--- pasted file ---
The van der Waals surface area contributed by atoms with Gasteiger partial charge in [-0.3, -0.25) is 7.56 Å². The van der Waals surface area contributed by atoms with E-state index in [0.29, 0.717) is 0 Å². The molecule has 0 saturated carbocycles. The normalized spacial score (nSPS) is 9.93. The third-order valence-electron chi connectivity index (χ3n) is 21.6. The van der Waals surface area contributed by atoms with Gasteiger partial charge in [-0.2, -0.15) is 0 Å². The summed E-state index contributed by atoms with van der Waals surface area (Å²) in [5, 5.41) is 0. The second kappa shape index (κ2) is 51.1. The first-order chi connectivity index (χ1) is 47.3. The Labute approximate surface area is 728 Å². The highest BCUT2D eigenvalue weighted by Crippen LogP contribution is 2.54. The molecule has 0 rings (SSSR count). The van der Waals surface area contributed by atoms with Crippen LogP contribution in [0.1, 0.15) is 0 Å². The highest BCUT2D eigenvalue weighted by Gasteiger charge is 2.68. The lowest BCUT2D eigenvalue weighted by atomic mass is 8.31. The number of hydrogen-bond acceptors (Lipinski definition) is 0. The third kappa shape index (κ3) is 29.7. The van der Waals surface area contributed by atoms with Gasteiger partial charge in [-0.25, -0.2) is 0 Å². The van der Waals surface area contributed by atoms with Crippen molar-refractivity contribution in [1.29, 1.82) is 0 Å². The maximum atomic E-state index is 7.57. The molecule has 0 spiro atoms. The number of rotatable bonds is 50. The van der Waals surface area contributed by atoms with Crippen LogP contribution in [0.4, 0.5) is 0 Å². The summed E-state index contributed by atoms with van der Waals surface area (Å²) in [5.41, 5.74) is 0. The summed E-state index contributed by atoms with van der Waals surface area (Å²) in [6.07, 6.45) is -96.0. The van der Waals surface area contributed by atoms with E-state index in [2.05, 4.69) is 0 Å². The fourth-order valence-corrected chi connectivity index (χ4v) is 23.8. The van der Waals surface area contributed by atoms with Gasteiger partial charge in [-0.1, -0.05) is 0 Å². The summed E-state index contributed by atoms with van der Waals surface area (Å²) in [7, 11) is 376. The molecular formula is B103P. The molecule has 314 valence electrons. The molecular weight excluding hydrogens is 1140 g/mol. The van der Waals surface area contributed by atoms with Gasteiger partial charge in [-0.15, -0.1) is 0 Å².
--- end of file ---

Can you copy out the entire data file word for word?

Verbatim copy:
The van der Waals surface area contributed by atoms with Gasteiger partial charge in [-0.3, -0.25) is 7.56 Å². The van der Waals surface area contributed by atoms with E-state index in [0.29, 0.717) is 0 Å². The molecule has 0 saturated carbocycles. The normalized spacial score (nSPS) is 9.93. The third-order valence-electron chi connectivity index (χ3n) is 21.6. The van der Waals surface area contributed by atoms with Gasteiger partial charge in [-0.2, -0.15) is 0 Å². The summed E-state index contributed by atoms with van der Waals surface area (Å²) in [5, 5.41) is 0. The second kappa shape index (κ2) is 51.1. The first-order chi connectivity index (χ1) is 47.3. The Labute approximate surface area is 728 Å². The highest BCUT2D eigenvalue weighted by Crippen LogP contribution is 2.54. The molecule has 0 rings (SSSR count). The van der Waals surface area contributed by atoms with Crippen LogP contribution in [0.1, 0.15) is 0 Å². The highest BCUT2D eigenvalue weighted by Gasteiger charge is 2.68. The lowest BCUT2D eigenvalue weighted by atomic mass is 8.31. The number of hydrogen-bond acceptors (Lipinski definition) is 0. The third kappa shape index (κ3) is 29.7. The van der Waals surface area contributed by atoms with Gasteiger partial charge in [-0.25, -0.2) is 0 Å². The van der Waals surface area contributed by atoms with Crippen molar-refractivity contribution in [1.29, 1.82) is 0 Å². The maximum atomic E-state index is 7.57. The molecule has 0 spiro atoms. The number of rotatable bonds is 50. The van der Waals surface area contributed by atoms with Crippen LogP contribution in [0.4, 0.5) is 0 Å². The summed E-state index contributed by atoms with van der Waals surface area (Å²) in [5.41, 5.74) is 0. The summed E-state index contributed by atoms with van der Waals surface area (Å²) in [6.07, 6.45) is -96.0. The van der Waals surface area contributed by atoms with E-state index in [2.05, 4.69) is 0 Å². The fourth-order valence-corrected chi connectivity index (χ4v) is 23.8. The van der Waals surface area contributed by atoms with Gasteiger partial charge in [-0.1, -0.05) is 0 Å². The summed E-state index contributed by atoms with van der Waals surface area (Å²) in [7, 11) is 376. The molecular formula is B103P. The molecule has 314 valence electrons. The molecular weight excluding hydrogens is 1140 g/mol. The van der Waals surface area contributed by atoms with Gasteiger partial charge in [-0.15, -0.1) is 0 Å².